Should We Allow Our Young Boys to Go to the Mikveh? What Does Chassidus Say About Self-Affliction? How Should Families Deal with a Relative Who Intermarried? Is it Healthy for Parents to Need Validation from Children?
MyLife: Chassidus Applied Episode 165, with Rabbi Simon Jacobson
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Should we allow our young boys to go to the mikveh? We are so careful with inculcating our children with a healthy sense of tznius. As such, some parents feel very uncomfortable sending their young sons to the mikvah. How would you address this?
Is there an underlying spiritual message to be found in all of the Talmud, including sections that are very “technical” and “dry”?
There seems to be a disparity in Chassidus regarding self-affliction. On one hand, the Rebbeim, beginning from the Baal Shem Tov, have taught us that our avodah today does not consist of weakening the yetzer hara by punishing and weakening our bodies. On the other hand, we find stories of the Rebbeim themselves afflicting their physical bodies as part of their avoda. Also, we find sources in Gemara clearly stating that being in a weak physical state allows for proper Torah learning. How do we reconcile the two seemingly contradictory approaches?
What role should a family play in addressing a family member considering intermarriage, or one who is already intermarried? Should we be actively oppose it, and encourage divorce if the couple is already married? Is it a mitzva to discourage intermarriage and to stop a couple from being wed?
These are among the relevant issues that will be covered in this 165th episode of Chassidus Applied. Rabbi Jacobson will also discuss: the need for children to validate their parents; applying Chassidus in schools and follow up of topics discussed on earlier episodes.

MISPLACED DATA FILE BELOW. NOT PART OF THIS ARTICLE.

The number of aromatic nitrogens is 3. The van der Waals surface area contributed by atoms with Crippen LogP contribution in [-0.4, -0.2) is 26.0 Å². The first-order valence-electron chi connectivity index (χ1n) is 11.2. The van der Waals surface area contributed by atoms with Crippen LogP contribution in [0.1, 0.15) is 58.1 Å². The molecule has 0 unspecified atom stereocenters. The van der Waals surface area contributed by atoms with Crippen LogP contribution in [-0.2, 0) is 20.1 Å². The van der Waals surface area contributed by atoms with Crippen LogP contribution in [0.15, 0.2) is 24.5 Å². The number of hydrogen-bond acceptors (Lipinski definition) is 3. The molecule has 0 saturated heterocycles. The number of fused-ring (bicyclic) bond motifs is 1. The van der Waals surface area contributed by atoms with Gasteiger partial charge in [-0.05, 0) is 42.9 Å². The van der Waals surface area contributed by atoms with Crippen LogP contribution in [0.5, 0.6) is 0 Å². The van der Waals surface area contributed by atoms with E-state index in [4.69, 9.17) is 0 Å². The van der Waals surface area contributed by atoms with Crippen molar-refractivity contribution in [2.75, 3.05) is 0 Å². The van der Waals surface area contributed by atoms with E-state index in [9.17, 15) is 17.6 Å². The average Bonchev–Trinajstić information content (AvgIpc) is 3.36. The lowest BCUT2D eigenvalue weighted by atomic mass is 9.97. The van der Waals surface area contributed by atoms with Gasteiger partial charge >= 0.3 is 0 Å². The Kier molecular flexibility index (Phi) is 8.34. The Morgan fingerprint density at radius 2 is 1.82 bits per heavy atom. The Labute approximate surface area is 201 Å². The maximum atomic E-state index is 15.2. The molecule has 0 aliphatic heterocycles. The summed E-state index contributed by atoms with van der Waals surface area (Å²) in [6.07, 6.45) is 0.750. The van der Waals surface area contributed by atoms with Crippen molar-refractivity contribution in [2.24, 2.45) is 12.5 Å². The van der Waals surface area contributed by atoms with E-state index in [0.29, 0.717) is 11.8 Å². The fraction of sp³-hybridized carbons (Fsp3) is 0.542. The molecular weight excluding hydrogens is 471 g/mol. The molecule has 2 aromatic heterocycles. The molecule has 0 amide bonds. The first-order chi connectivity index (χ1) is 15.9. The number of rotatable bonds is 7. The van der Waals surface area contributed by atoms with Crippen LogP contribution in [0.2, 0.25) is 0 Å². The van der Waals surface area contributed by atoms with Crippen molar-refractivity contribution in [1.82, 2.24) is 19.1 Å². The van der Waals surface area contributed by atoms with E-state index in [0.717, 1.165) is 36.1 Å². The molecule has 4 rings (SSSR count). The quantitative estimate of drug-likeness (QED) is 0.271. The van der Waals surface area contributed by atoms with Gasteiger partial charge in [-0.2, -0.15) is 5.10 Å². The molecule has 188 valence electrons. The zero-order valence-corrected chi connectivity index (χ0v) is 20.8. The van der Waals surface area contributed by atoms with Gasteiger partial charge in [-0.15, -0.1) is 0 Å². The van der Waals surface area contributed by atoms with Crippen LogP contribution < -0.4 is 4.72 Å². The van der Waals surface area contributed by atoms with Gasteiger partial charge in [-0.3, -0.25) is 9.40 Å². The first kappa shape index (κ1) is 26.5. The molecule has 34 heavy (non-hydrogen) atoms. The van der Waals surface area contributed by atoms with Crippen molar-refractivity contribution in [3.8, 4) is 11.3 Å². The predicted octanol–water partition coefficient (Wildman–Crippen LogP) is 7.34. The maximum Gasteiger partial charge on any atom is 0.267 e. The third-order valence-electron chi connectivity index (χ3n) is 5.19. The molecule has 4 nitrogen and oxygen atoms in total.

Rabbi Jacobson will also review the following essays submitted in the last MyLife: Chassidus Applied essay contest: “Wanting Desire” by Mushka Silberberg; “How to Kick Bad Habits to the Curb” by Rivkah Shanowitz; and “The Dynamics of Happiness” by Rafi Chemel. These and other essays can be read online at meaningfullife.com/essays.
And finally, the Chassidus question of the week: Can you please clarify what is the primary avodah for this generation? In one place in Tanya he says that prayer is the primary avodah of our times. In another place he says it is tzedakah? Which one is it?
This hour-long dose of insights is meant to inform, inspire and empower us by applying the teachings of Chassidus to help us face practical and emotional challenges and difficulties in our personal lives and relationships. To have your question addressed, please submit it at meaningfullife.com/mylife.
The topics in this Sunday's hour-long broadcast will include:
· Chassidus Applied to B’haalosecho
· Should we allow our young boys to go to the mikveh?
· Is there a deeper spiritual meaning in all sections of the Gemara?
· What is our attitude to self-affliction? Do we or don’t we believe in depriving our physical bodies?
· Is it appropriate for parents to demand validation from children?
· What is the role of family when it comes to intermarriage?
· Feedback and follow up:
o Applying Chassidus
o School strike
o Enjoying G-d’s world
· Chassidus question: What is the primary avoda of this generation – prayer or charity?
· MyLife Essays: Wanting Desire, How to Kick Bad Habits to the Curb, The Dynamics of Happiness
In what has now become a staple in many people’s lives, MyLife: Chassidus Applied addresses questions that many people are afraid to ask and others are afraid to answer. When asked about the sensitive topics he has been addressing, Rabbi Simon Jacobson commented, “I understand that the stakes are high and great care has to be taken when speaking openly, but the silence and lack of clarity on matters plaguing the community can no longer go unaddressed. The stakes of not providing answers are even higher.”
The on-going series has provoked a significant reaction from the community, with thousands of people viewing each live broadcast and hundreds of questions pouring in week after week. At the root of every question and personal challenge tackled by the series is the overarching question: Does Judaism have the answers to my personal dilemmas?
In inimitable “Jacobson-fashion”, the broadcast answers people’s questions in simple, clear language while being heavily sourced. Each episode is jam-packed with eye-opening advice from the Rebbeim, gleaned from uncovering surprising gems in their letters, sichos and maamorim that address our personal issues with disarming relevance. Simultaneously, Rabbi Jacobson is able to crystallize a concept quickly, succinctly, and poignantly for any level of listener.
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